The Department of Health and Human Services (DHHS) issued final modification to the "Standards for Privacy of Individually Identifiable Health Information", the "Privacy Rule", on August 14, 2002. The Privacy Rule is a federal regulation under the Health Insurance Portability and Accountability Act (HIPAA) of 1996 that governs the protection of individually identifiable health information, and is administered and enforced by the DHHS Office for Civil Rights (OCR).

Decisions about applicability and implementation of the Privacy Rule reside with the researcher and his/her institution. The OCR website (http://www.hhs.gov/ocr/) provides information on the Privacy Rule, including a complete Regulation Text and a set of decision tools on "Am I a covered entity?" Information on the impact of the HIPAA Privacy Rule on NIH processes involving the review, funding, and progress monitoring of grants, cooperative agreements, and research contracts can be found at http://grants.nih.gov/grants/guide/notice-files/NOT-OD-03-025.html.

URLs in NIH Grant Applications or Appendices:
All applications and proposals for NIH funding must be self-contained within specified page limitations. For publications listed in the appendix and/or Progress report, internet addresses (URLs) must be used for publicly accessible on-line journal articles. Unless otherwise specified in this solicitation, Internet addresses (URLs) should not be used to provide any other information necessary for the review because reviewers are under no obligation to view the Internet sites. Furthermore, we caution reviewers that their anonymity may be compromised when they directly access an Internet site.

Healthy People 2010:
The Public Health Service (PHS) is committed to achieving the health promotion and disease prevention objectives of "Healthy People 2010," a PHS-led national activity for setting priority areas. This FOA is related to one or more of the priority areas. Potential applicants may obtain a copy of "Healthy People 2010" at http://www.health.gov/healthypeople.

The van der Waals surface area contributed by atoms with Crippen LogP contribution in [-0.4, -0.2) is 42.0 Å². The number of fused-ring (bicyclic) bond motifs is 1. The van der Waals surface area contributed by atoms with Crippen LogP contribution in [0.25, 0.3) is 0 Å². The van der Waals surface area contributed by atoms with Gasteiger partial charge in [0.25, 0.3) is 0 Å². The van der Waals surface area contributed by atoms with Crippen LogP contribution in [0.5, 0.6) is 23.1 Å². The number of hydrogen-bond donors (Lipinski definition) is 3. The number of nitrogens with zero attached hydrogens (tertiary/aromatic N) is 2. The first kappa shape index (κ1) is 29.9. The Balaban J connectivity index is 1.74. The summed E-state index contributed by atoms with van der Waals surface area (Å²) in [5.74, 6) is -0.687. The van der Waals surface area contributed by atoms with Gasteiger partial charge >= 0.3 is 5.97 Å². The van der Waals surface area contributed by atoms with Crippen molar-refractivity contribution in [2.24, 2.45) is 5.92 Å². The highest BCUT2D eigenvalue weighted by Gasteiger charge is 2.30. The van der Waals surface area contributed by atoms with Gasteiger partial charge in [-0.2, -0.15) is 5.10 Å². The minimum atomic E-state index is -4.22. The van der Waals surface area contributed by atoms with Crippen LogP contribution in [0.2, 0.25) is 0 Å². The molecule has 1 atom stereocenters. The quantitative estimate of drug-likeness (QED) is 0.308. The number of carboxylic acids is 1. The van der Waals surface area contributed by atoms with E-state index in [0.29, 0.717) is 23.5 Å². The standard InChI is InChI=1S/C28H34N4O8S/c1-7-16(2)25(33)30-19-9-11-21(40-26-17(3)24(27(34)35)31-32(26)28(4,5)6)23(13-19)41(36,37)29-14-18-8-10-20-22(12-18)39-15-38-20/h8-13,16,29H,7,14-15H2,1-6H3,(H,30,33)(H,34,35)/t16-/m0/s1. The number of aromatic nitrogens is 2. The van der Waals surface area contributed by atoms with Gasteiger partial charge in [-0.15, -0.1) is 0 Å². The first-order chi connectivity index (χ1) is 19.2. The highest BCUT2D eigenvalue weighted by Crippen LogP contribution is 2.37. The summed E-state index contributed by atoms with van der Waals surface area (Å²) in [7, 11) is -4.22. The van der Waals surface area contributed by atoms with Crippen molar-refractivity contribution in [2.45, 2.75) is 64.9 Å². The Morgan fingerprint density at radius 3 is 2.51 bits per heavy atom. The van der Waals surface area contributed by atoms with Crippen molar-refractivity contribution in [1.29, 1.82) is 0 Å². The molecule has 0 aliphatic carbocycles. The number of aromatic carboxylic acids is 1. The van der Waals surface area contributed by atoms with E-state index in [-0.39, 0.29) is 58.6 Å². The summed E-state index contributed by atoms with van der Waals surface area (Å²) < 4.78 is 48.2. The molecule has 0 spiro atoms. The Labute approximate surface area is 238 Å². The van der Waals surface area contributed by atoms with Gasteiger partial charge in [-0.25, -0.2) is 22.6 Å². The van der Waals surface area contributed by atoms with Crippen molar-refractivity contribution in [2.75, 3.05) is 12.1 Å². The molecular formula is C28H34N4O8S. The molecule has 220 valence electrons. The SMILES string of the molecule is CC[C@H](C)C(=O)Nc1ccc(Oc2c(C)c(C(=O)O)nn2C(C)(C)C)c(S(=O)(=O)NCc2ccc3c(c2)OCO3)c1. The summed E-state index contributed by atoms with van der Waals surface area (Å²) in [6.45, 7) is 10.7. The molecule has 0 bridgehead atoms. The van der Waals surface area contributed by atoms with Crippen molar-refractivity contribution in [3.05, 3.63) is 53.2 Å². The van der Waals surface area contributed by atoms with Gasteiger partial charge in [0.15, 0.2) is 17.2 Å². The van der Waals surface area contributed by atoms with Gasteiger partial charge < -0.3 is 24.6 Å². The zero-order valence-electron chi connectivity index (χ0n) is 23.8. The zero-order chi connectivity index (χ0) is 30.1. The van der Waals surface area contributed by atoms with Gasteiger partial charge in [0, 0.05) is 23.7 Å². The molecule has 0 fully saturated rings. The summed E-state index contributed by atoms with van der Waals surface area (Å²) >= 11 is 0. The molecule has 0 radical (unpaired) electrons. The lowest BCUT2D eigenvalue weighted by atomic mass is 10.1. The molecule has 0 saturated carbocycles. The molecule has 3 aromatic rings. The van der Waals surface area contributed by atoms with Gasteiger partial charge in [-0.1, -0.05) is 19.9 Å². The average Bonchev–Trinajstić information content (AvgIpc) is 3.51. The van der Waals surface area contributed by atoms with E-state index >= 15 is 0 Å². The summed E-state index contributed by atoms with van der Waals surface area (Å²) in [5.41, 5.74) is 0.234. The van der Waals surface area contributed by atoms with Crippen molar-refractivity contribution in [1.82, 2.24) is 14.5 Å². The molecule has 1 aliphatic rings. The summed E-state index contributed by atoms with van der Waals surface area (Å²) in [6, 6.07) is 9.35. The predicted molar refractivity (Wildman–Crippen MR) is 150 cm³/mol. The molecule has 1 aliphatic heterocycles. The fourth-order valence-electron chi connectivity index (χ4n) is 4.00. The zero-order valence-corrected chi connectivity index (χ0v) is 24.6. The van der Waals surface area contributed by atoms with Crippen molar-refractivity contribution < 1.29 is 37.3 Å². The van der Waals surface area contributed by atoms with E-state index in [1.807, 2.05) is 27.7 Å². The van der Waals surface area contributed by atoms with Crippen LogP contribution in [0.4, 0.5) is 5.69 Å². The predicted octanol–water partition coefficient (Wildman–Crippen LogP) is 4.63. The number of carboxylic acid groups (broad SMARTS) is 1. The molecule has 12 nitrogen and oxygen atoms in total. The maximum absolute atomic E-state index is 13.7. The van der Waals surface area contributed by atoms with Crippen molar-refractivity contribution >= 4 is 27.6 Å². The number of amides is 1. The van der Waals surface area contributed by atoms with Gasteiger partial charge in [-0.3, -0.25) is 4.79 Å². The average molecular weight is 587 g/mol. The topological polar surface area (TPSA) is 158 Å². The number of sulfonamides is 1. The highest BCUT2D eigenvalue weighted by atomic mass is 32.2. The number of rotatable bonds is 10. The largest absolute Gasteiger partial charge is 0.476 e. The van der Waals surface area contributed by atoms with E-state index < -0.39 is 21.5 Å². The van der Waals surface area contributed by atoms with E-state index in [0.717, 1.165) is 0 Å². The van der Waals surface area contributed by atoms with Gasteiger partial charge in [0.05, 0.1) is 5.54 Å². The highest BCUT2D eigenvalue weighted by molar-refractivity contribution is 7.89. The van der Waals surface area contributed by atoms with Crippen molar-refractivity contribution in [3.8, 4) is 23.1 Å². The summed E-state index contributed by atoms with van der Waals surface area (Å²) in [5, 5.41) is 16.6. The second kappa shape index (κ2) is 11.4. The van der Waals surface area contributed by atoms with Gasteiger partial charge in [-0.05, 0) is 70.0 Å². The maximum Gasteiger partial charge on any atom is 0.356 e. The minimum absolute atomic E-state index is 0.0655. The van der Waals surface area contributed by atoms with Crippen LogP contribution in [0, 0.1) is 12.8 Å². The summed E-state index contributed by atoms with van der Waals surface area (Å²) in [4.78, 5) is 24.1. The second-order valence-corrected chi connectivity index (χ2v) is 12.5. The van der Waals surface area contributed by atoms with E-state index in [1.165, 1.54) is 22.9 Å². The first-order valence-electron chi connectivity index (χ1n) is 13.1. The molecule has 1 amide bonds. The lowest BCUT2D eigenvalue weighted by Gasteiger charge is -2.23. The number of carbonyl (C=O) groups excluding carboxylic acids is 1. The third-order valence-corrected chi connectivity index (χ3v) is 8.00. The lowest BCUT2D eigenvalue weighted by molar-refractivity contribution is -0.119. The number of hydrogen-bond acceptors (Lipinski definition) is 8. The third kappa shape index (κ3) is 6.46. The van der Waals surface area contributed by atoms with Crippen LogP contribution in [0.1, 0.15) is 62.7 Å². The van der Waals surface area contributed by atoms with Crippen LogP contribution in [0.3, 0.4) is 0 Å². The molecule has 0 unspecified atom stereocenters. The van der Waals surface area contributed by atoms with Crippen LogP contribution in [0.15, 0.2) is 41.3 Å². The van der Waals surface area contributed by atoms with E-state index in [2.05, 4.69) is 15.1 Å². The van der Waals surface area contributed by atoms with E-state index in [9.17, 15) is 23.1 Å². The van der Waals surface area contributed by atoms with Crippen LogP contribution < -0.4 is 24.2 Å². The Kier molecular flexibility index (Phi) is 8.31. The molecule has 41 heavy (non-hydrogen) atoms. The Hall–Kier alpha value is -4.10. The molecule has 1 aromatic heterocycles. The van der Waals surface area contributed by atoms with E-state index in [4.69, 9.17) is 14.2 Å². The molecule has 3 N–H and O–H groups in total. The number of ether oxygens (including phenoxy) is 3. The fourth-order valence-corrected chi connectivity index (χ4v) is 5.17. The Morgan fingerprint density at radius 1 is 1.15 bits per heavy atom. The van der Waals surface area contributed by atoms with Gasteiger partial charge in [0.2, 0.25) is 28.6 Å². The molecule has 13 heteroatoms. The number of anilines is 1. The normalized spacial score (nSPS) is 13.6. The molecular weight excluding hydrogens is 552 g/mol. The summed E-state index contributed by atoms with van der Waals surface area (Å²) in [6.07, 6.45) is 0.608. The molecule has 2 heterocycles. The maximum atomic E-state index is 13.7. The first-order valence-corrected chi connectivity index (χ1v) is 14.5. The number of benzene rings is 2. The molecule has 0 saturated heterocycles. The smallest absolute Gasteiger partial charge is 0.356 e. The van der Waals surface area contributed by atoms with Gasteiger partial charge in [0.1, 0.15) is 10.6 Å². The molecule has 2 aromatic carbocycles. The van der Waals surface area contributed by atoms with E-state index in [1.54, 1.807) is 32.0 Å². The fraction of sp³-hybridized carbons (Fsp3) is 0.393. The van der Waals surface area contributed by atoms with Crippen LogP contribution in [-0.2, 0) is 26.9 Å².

Authority and Regulations:
This program is described in the Catalog of Federal Domestic Assistance at http://www.cfda.gov/ and is not subject to the intergovernmental review requirements of Executive Order 12372. Awards are made under Sections 301 and 405 of the Public Health Service Act, as amended (42 USC 241 and 284) and are subject to 42 CFR Part 52 and 45 CFR Parts 74 and 92. All awards are subject to the terms and conditions, cost principles, and other considerations described in the NIH Grants Policy Statement. The NIH Grants Policy Statement can be found at http://grants.nih.gov/grants/policy/policy.htm.

The PHS strongly encourages all grant recipients to provide a smoke-free workplace and discourage the use of all tobacco products. In addition, Public Law 103-227, the Pro-Children Act of 1994, prohibits smoking in certain facilities (or in some cases, any portion of a facility) in which regular or routine education, library, day care, health care, or early childhood development services are provided to children. This is consistent with the PHS mission to protect and advance the physical and mental health of the American people.

Loan Repayment Programs:
NIH encourages applications for educational loan repayment from qualified health professionals who have made a commitment to pursue a research career involving clinical, pediatric, contraception, infertility, and health disparities related areas. The LRP is an important component of NIH's efforts to recruit and retain the next generation of researchers by providing the means for developing a research career unfettered by the burden of student loan debt. Note that an NIH grant is not required for eligibility and concurrent career award and LRP applications are encouraged. The periods of career award and LRP award may overlap providing the LRP recipient with the required commitment of time and effort, as LRP awardees must commit at least 50% of their time (at least 20 hours per week based on a 40 hour week) for two years to the research. For further information, please see: http://www.lrp.nih.gov.


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NIH Funding Opportunities and Notices